Feb 28, 2019 rated it it was amazing
Yuko Tsushima is now in my list of favorite authors from Japan.

I feel that her voice sets her apart from other, especially female, Japanese authors that I've read thus far. Sure, she delved into the same nuances as the more contemporary counterparts - nihilism, sadness, helplessness, conflicted familial relationships - but I feel that her language has more weight.

Maybe it's a zetgeist thing, the nihilism cycle today is complete, thus contemporary works are written in a language that feels more d
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Ryan
'Of Dogs and Walls' is a collection of two short stories, 'The Watery Realm' and its eponymous title. In both stories, Tsushima suspends the reader in a dream-like reality where nostalgia and fantasy collide.

As much as I want to dislike this collection, Tsushima's pure, sweet voice is charming. Her excellent use of patchwork vignettes unfolding the story from multiple characters from different times makes the pieces far more engaging and interesting than what they might have been in a straightf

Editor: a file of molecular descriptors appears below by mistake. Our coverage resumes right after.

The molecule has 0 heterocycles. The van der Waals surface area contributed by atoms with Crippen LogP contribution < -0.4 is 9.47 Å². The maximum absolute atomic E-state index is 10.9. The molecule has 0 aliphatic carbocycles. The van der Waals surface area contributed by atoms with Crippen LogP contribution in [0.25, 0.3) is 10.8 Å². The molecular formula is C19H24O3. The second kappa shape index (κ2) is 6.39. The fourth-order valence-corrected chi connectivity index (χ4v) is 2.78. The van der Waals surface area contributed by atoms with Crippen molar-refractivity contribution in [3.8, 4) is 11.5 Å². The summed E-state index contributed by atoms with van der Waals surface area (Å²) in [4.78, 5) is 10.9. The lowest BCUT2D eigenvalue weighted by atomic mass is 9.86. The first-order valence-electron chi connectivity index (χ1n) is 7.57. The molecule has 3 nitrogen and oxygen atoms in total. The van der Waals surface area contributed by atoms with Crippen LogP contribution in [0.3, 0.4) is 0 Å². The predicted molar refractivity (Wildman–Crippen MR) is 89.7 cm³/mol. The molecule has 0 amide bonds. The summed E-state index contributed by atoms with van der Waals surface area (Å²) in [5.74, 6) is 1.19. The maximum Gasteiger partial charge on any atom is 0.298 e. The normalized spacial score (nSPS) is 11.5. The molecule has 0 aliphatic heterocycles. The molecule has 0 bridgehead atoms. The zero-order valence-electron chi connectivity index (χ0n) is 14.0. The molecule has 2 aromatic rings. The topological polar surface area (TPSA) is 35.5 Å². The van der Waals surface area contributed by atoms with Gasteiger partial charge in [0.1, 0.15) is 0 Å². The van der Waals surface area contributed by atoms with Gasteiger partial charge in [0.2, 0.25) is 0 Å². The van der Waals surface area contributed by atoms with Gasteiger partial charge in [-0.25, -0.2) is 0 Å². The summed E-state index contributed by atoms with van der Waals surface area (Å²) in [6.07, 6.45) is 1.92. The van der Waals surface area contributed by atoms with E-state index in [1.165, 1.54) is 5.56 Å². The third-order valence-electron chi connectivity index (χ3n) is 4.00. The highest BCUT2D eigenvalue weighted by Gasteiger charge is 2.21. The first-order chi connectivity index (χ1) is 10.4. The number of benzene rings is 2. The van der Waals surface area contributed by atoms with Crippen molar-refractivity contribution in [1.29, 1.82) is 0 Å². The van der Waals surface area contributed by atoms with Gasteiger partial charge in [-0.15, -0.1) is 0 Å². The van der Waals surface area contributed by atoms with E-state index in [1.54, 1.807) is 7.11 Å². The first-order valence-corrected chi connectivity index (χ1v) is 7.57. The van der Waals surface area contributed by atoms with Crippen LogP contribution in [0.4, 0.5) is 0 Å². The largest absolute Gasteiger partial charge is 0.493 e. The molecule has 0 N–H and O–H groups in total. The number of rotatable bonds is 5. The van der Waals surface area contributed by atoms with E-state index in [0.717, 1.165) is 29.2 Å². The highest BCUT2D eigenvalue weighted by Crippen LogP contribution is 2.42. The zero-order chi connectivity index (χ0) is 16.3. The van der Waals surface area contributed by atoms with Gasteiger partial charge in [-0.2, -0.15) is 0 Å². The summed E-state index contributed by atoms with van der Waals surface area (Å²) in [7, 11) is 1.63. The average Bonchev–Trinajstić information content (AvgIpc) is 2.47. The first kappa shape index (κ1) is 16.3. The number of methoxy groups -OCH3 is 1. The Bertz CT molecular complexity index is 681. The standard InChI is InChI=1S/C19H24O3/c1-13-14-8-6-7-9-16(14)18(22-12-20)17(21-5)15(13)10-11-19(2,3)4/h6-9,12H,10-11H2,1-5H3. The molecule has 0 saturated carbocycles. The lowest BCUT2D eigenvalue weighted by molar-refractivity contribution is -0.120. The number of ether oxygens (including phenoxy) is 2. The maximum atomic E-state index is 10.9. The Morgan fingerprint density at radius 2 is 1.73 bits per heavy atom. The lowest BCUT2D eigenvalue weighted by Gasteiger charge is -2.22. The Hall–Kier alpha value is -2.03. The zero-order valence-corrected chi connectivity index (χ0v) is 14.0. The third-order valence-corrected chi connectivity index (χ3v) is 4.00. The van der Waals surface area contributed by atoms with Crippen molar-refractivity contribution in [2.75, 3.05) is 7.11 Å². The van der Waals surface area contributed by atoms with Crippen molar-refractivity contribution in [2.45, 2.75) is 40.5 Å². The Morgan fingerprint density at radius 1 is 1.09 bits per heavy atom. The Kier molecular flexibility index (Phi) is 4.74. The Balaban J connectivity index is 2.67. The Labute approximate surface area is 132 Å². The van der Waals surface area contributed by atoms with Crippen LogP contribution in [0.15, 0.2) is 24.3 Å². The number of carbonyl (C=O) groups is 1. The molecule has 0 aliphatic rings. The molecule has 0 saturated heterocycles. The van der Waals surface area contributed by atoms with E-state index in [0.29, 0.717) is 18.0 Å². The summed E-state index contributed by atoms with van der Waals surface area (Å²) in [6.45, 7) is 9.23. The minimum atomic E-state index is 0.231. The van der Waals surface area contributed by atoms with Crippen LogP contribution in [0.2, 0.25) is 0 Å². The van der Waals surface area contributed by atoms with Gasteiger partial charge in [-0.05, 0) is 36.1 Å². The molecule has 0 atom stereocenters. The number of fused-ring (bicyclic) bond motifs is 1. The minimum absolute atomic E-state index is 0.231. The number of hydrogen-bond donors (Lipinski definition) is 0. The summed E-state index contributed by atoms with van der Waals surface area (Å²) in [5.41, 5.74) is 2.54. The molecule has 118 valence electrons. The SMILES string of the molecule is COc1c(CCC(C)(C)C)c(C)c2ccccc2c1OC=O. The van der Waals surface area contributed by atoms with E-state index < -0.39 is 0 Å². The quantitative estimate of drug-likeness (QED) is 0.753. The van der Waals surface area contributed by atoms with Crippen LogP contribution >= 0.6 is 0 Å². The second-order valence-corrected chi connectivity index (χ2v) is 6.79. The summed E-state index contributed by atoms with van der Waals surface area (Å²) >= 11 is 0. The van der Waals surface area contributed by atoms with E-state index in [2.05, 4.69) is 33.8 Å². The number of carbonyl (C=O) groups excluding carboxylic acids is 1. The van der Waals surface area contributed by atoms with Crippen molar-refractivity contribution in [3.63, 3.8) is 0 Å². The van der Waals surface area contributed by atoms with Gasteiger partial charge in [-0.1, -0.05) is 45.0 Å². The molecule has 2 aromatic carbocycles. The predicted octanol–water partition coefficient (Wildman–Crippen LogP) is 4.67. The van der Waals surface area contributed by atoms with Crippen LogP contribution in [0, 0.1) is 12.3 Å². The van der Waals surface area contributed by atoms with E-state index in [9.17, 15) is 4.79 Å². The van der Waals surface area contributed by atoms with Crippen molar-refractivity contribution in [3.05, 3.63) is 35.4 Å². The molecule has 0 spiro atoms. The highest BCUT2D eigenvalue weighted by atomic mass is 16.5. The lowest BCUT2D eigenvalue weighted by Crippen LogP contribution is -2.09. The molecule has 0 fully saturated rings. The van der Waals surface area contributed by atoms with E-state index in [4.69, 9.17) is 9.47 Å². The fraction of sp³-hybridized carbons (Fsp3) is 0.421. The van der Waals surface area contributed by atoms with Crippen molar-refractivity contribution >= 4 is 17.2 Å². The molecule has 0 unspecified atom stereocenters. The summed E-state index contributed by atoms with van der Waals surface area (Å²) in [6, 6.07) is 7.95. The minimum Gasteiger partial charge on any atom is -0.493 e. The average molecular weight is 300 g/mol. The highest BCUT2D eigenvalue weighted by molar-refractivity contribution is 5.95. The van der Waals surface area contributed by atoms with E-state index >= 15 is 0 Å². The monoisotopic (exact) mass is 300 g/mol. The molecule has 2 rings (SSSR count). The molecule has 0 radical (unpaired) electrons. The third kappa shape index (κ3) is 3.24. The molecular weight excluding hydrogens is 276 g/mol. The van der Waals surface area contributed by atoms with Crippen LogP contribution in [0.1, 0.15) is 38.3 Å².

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Michelle Graham
May 07, 2018 rated it it was amazing
Two short interlocking stories about death...wrapped up in a woman's voice. Excellent.
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Yūko Tsushima is the pen name of Satoko Tsushima, a contemporary Japanese fiction writer, essayist and critic. She is the daughter of famed novelist Osamu Dazai, who died when she was one year old. She is considered "one of the most important Japanese writers of her generation" (The New York Times).

She has won many major literary prizes, including the Kawabata for "The Silent Traders," one of the